How To Match Your Suit Color To Your Shoes

Business dress is more relaxed now. Gone are the days when you had to wear black shoes.

But now you’ve got more options… you’ve also got more chances of screwing up.

Pairing your suit with the wrong color dress shoes can completely ruin your look. At best, you’ll look sloppy. At worst, you’ll look incompetent.

So what are the right combos? In this article, we show you how to perfectly match your dress shoes and suits.

What Color Shoes Match With A Navy Blue Suit?

Navy blue goes comfortably with black, brown, and burgundy. 

Blues, by nature, can convey trust, wisdom, and responsibility. They give off a tranquil, calming effect when people encounter you.

Any touches of black, brown, or burgundy tend to “blend in” well with a larger amount of blue – without being distracting.

That explains why companies incorporate some form of blue in their logo design. And interior designers often use a hint of blue in planning the layout of corporate offices. Blue seems to encourage productivity.

Since it’s easy to coordinate a navy blue suit with most leather shoes – it’s the safest option for attending a job interview. It’ll help you look confident and level-headed right off the bat.

The only thing to remember is there are subtle ways in which the leather color affects the “attitude” of the entire outfit:

  • Black = formal, “getting down to business”
  • Brown = more relaxed or flexible
  • Oxblood/burgundy = more playful or creative

What Color Shoes Match With A Gray Suit?

Gray suits are less formal than navy blue suits, but they’re equal in terms of flexibility. You can pair them effectively with all three shoe colors.

They’re not ideal for proper business wear (since they’re rather light). But they’re actually fine in office setups where suits are worn with a “relaxed” dress code.

Specifically, for medium-gray suits – black would be the best choice for your shoes while wearing a white dress shirt with a tie.

Brown and burgundy shoes turn it into a casual/social look – and work best when the shirt has some pattern.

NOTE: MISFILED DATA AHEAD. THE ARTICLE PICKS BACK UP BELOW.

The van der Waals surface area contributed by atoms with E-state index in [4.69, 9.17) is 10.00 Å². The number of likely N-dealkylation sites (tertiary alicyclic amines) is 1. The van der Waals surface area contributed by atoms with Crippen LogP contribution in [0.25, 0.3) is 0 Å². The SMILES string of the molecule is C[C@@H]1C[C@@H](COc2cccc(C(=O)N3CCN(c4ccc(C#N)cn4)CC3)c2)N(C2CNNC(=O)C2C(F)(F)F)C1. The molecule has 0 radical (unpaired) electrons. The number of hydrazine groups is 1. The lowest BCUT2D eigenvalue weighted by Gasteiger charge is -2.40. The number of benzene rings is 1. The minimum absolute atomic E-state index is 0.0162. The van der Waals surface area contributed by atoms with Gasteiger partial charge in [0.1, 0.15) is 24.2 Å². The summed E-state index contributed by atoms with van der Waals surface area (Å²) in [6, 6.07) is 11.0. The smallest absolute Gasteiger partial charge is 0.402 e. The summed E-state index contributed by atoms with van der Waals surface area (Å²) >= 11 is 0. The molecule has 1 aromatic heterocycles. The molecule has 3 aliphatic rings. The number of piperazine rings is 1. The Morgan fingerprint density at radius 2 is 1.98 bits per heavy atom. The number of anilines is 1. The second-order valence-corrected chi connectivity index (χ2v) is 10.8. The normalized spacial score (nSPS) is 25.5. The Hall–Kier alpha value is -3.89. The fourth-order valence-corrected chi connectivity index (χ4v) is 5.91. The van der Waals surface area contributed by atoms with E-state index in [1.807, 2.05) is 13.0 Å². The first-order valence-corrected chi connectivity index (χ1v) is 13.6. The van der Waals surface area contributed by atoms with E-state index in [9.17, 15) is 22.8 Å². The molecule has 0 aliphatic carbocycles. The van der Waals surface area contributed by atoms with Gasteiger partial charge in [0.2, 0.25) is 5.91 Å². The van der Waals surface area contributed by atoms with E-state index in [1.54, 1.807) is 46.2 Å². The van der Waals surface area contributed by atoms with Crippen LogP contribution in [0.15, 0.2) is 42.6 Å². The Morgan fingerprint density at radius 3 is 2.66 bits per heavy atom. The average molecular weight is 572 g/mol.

And then we have light gray suits, which work really well for spring/summer wear. The lighter the shade, the easier it is to apply patterns (such as checks or herringbone) into the suit – since they’re more visible.

Light gray is also the most casual shade of gray – so you can use it to break up the monotony of the usual suit colors when you’re attending parties or events during the warmer months.

What Color Shoes Match With A Charcoal Suit?

Here’s the first “must avoid” to take note of – charcoal gray suits with brown shoes. The reason behind it isn’t that clear-cut.

Charcoal gray is a color that’s almost as versatile as navy blue – but it tends to add a little more maturity to the wearer (not “oldness” per se).

On the other hand, navy blue suits make a young man look even younger, giving him the freedom to choose among all three shoe colors.

It’s slightly different for charcoal gray suits. Brown leather shoes don’t match as well. It’s because brown is naturally less formal than the other two – and the contrast created between brown and charcoal gray (which is similar to black) is quite stark.

Plain black shoes are the best choice in this case. However, a deep burgundy also does a great job for a charcoal gray suit that’s “relaxed” but still classy overall.

What Color Shoes Match With A Brown Suit?

Brown suits go with most brown shoes.

You need a visible difference between the shades of the shoe and the suit. If both browns appear identical, the whole thing will look off.

In general – it’s better for the brown shoes to be darker than the brown suit (which helps keep the eye from being drawn downward).

But the single most important thing is a clear contrast. And that’s what oxblood or burgundy shoes provide more easily.

And as previously mentioned – brown is considered less formal than its darker counterparts. So if a charcoal gray suit wouldn’t go with brown shoes, neither would a brown suit go with black shoes. Those pairings “clash” a little too much (in terms of feel and perception).